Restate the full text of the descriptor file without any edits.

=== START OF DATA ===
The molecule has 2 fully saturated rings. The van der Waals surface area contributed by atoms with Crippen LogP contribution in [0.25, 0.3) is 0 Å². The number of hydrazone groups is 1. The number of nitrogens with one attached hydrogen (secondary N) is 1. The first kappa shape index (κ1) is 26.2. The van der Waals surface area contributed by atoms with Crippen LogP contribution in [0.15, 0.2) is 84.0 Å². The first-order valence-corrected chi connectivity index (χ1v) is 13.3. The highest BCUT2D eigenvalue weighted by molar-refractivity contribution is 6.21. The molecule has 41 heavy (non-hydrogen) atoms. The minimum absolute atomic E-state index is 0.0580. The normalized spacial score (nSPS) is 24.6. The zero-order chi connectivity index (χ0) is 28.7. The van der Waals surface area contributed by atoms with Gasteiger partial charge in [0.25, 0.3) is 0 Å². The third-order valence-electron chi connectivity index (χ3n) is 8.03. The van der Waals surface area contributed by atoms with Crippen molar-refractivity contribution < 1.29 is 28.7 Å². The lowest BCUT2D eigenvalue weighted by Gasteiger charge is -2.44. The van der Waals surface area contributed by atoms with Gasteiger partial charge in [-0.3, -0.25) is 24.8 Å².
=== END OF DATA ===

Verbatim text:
The molecule has 2 fully saturated rings. The van der Waals surface area contributed by atoms with Crippen LogP contribution in [0.25, 0.3) is 0 Å². The number of hydrazone groups is 1. The number of nitrogens with one attached hydrogen (secondary N) is 1. The first kappa shape index (κ1) is 26.2. The van der Waals surface area contributed by atoms with Crippen LogP contribution in [0.15, 0.2) is 84.0 Å². The first-order valence-corrected chi connectivity index (χ1v) is 13.3. The highest BCUT2D eigenvalue weighted by molar-refractivity contribution is 6.21. The molecule has 41 heavy (non-hydrogen) atoms. The minimum absolute atomic E-state index is 0.0580. The normalized spacial score (nSPS) is 24.6. The zero-order chi connectivity index (χ0) is 28.7. The van der Waals surface area contributed by atoms with Gasteiger partial charge in [0.25, 0.3) is 0 Å². The third-order valence-electron chi connectivity index (χ3n) is 8.03. The van der Waals surface area contributed by atoms with Crippen molar-refractivity contribution < 1.29 is 28.7 Å². The lowest BCUT2D eigenvalue weighted by Gasteiger charge is -2.44. The van der Waals surface area contributed by atoms with Gasteiger partial charge in [-0.3, -0.25) is 24.8 Å².